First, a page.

Upon actuation of the solenoid 85 by a control switch not shown, the locking finger 163 is moved out of the notch in disk 83 and cam 7 commences its 360 movement to cycle the trap. The first event is the pivoting of detent 17 by pin 20 on cam 7. This removes detent arm from the abutment 16 on throwing arm shaft which permits the compressed spring 2 to rapidly turn the shaft 11 and arm 1 in a rapid counterclockwise movement projecting a target. The brake surface 30 on throwing arm shaft 11 engages the brake band members 31 and 32 to decelerate the throwing arm after the target is projected. Brake members 31 and 32 will be tightened by the lever 3 for a brief period after brake engagement. Shortly thereafter, cam 7 releases lever 3 for clockwise movement to remove the tension of spring 2 from the throwing arm shaft and release the brake. As cam 7 rotates, roller 71 then contacts arm 12 to move it in a clockwise direction. This motion through chain links 13 moves the shaft 11 and throwing arm clockwise back to the set position where the next target drops on the arm and abutment 16 is again caught and engaged by detent arm 18. Cam 7 rotates to again tension spring 2 and having completed its cycle, stops until solenoid is again actuated.
Magazine 70 receives its step-by-step feeding motion by means of a ratchet device on the lower end of its shaft 60 which is actuated by a reciprocating rod 64 driven by a crank 65 on the lower end of shaft 66.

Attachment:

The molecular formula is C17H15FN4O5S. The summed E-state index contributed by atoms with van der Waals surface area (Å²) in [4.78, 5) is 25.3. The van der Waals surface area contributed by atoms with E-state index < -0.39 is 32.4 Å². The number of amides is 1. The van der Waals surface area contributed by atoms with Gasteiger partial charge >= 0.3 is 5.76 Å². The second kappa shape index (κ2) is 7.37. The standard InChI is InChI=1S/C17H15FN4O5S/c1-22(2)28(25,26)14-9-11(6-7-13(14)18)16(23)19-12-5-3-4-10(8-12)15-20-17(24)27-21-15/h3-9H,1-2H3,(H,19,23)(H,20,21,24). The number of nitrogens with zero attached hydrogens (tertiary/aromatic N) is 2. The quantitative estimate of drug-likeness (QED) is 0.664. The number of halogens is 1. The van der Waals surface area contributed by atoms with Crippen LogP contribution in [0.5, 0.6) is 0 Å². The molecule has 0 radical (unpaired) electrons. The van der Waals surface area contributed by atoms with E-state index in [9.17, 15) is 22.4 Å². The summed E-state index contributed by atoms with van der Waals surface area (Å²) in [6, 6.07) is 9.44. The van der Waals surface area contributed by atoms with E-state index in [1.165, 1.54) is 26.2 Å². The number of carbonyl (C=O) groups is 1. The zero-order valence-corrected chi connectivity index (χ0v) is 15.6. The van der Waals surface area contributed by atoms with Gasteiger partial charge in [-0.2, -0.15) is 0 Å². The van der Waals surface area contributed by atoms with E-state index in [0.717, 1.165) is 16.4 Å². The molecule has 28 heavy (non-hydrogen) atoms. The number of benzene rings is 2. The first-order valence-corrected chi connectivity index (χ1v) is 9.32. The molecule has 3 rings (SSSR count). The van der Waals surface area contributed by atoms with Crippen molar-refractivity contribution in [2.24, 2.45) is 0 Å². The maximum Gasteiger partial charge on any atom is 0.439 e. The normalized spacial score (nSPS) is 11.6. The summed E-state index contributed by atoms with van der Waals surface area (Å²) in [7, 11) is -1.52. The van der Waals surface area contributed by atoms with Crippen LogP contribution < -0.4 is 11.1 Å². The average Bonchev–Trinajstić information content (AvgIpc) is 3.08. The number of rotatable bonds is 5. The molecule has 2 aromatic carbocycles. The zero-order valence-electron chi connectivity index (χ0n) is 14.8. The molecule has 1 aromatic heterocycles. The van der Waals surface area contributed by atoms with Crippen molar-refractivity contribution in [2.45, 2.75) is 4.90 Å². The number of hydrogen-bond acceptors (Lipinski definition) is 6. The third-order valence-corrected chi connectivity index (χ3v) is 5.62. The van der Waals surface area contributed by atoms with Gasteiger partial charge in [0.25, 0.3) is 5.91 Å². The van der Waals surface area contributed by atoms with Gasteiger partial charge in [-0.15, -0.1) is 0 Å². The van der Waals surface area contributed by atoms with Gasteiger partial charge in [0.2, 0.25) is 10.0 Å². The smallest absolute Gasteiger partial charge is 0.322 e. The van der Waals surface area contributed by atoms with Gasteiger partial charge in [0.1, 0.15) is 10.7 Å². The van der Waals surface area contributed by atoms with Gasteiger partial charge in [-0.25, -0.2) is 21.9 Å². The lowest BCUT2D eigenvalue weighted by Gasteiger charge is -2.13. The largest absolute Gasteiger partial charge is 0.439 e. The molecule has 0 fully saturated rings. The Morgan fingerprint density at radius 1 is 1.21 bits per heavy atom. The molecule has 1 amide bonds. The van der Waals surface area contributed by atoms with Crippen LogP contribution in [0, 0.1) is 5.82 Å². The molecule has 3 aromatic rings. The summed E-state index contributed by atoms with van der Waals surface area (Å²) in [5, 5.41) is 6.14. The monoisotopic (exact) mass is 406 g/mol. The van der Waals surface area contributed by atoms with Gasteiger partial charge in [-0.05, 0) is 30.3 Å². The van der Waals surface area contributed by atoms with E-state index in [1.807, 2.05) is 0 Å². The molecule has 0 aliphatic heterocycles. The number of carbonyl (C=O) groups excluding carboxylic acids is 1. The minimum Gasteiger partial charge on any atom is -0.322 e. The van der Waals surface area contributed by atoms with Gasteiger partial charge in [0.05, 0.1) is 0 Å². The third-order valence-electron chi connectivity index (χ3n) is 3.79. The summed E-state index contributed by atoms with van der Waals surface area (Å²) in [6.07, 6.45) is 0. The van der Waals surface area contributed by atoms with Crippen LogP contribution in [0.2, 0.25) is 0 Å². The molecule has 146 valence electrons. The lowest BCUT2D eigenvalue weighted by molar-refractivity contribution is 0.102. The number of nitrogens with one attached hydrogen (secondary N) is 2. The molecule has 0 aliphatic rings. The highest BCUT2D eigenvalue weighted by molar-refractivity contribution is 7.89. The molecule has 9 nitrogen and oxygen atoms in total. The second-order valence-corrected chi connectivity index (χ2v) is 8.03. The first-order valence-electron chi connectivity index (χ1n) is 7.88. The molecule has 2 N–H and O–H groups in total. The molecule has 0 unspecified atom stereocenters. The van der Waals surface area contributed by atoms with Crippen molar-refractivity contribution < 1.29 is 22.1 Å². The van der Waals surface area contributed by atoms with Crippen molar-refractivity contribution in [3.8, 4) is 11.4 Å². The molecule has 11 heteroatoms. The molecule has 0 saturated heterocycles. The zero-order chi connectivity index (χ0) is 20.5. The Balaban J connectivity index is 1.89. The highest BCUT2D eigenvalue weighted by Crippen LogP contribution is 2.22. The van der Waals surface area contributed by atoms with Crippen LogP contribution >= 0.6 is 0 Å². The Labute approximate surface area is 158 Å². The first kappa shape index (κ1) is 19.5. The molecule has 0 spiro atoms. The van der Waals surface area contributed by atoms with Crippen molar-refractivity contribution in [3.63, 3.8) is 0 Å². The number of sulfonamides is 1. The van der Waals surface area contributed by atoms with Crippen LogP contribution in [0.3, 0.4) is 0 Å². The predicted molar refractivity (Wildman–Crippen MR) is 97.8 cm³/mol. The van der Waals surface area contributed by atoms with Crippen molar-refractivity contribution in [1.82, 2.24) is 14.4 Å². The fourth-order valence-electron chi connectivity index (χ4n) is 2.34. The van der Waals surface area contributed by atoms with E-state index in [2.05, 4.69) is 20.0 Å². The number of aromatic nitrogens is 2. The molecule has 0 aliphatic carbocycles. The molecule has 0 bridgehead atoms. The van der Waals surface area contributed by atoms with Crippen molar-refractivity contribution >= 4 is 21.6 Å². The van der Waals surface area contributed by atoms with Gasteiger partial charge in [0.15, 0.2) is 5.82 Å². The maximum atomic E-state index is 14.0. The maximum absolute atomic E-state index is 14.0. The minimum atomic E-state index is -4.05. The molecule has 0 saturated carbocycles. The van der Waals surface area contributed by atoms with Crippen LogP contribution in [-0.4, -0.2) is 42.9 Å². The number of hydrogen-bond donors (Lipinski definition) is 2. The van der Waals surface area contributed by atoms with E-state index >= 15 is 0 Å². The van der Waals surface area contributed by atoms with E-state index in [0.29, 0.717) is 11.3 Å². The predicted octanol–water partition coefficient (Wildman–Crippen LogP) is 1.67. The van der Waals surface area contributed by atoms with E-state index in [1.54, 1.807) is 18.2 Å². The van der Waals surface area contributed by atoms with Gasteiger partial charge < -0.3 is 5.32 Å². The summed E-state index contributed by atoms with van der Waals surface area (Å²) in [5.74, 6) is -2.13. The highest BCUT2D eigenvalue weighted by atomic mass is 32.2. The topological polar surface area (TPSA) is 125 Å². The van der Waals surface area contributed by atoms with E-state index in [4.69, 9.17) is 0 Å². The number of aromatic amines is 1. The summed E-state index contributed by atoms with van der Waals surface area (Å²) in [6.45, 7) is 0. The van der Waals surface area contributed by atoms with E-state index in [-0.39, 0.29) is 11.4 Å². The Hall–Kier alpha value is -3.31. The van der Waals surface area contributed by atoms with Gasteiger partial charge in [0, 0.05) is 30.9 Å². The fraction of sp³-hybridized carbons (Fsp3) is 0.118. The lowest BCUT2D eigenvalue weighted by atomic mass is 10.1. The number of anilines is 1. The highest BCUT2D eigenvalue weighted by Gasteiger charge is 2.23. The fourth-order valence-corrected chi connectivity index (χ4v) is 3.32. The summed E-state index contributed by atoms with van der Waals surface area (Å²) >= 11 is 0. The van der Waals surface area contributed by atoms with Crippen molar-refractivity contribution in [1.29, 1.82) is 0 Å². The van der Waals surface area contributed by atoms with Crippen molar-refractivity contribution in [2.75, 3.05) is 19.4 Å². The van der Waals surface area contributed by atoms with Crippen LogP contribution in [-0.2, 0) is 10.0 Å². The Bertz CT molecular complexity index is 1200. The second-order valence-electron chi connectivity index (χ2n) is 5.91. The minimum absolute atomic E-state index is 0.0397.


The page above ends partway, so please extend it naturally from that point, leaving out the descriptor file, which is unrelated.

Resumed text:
Means have been provided to accurately control the point in the throwing arm rotation at which the target leaves the arm. This means the direction of target flight will be likewise accurately controlled. To accomplish this, the target is caused to be firmly engaged against the throwing arm rail 102 at a given point on the arm at the time the throwing motion is commenced. This means that the target will leave the end of the arm at the same angular position of arm travel, assuming that the throwing motion remains constant from cycle to cycle, as is the case here. Many times if a target is spaced from this rail when the throwing motion commences, it will be broken upon impact of the arm against it and will have moved relatively outward from the initial position on the arm, before the rail is engaged. This means that the point in arm rotation at which the target leaves the arm will vary and, hence, target projection will be varied and inaccurate. One of the disclosed versions of this feature comprises a spring biased bell crank lever pivotally mounted on the underside of the throwing arm 1, as shown in FIG. 5. At the end of one of the arms of the lever is an upstanding lug 104- which projects through an arcuate slot in the arm. A resilient roller is mounted on the lug 104. The resilient roller in the slot moves between a first position in which a target on the arm is restrained against outward movement and is held against the rail 102 and a second position in which the roller is disengaged from the target to permit its outward movement on the arm. The roller is spring biased toward the disengaged position but this spring bias is overcome by the engagement of a pin 107 on the upper surface of cam 70 abutting the arm 106 of the lever when the arm is moved to the set position. This motion moves the target, which has dropped on the arm, against the rail 102 and holds it until the arm moves in the throwing motion away from the pin 107, allowing the spring 108 to move the roller to disengaging position with respect to the target.